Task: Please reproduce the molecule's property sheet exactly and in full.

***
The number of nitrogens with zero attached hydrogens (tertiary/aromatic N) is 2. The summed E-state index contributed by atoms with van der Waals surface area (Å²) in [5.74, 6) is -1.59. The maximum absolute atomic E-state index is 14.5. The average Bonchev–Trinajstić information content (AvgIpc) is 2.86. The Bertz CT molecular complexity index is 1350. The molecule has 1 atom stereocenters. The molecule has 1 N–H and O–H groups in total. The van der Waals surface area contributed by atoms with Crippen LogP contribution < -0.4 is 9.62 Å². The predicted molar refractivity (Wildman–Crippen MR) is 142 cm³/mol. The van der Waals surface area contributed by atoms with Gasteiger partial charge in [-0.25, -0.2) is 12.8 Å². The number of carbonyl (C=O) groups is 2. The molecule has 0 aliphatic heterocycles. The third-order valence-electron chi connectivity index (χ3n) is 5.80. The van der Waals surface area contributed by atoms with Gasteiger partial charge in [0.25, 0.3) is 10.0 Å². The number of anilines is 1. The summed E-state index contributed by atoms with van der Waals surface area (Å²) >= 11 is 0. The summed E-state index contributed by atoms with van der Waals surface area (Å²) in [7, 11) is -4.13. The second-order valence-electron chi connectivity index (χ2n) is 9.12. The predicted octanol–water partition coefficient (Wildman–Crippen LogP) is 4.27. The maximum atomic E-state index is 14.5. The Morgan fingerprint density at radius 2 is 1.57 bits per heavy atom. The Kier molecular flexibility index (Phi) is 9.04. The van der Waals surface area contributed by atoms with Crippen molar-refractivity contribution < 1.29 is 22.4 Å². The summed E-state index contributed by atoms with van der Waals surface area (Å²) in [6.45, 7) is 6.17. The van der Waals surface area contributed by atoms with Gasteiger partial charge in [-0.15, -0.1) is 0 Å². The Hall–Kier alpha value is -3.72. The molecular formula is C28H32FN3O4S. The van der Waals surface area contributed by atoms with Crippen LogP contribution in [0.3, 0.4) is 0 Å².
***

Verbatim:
The number of nitrogens with zero attached hydrogens (tertiary/aromatic N) is 2. The summed E-state index contributed by atoms with van der Waals surface area (Å²) in [5.74, 6) is -1.59. The maximum absolute atomic E-state index is 14.5. The average Bonchev–Trinajstić information content (AvgIpc) is 2.86. The Bertz CT molecular complexity index is 1350. The molecule has 1 atom stereocenters. The molecule has 1 N–H and O–H groups in total. The van der Waals surface area contributed by atoms with Crippen LogP contribution < -0.4 is 9.62 Å². The predicted molar refractivity (Wildman–Crippen MR) is 142 cm³/mol. The van der Waals surface area contributed by atoms with Gasteiger partial charge in [-0.25, -0.2) is 12.8 Å². The number of carbonyl (C=O) groups is 2. The molecule has 0 aliphatic heterocycles. The third-order valence-electron chi connectivity index (χ3n) is 5.80. The van der Waals surface area contributed by atoms with Gasteiger partial charge in [0.25, 0.3) is 10.0 Å². The number of anilines is 1. The summed E-state index contributed by atoms with van der Waals surface area (Å²) >= 11 is 0. The summed E-state index contributed by atoms with van der Waals surface area (Å²) in [7, 11) is -4.13. The second-order valence-electron chi connectivity index (χ2n) is 9.12. The predicted octanol–water partition coefficient (Wildman–Crippen LogP) is 4.27. The maximum atomic E-state index is 14.5. The Morgan fingerprint density at radius 2 is 1.57 bits per heavy atom. The Kier molecular flexibility index (Phi) is 9.04. The van der Waals surface area contributed by atoms with Crippen molar-refractivity contribution < 1.29 is 22.4 Å². The summed E-state index contributed by atoms with van der Waals surface area (Å²) in [6.45, 7) is 6.17. The van der Waals surface area contributed by atoms with Gasteiger partial charge in [-0.15, -0.1) is 0 Å². The Hall–Kier alpha value is -3.72. The molecular formula is C28H32FN3O4S. The van der Waals surface area contributed by atoms with Crippen LogP contribution in [0.3, 0.4) is 0 Å².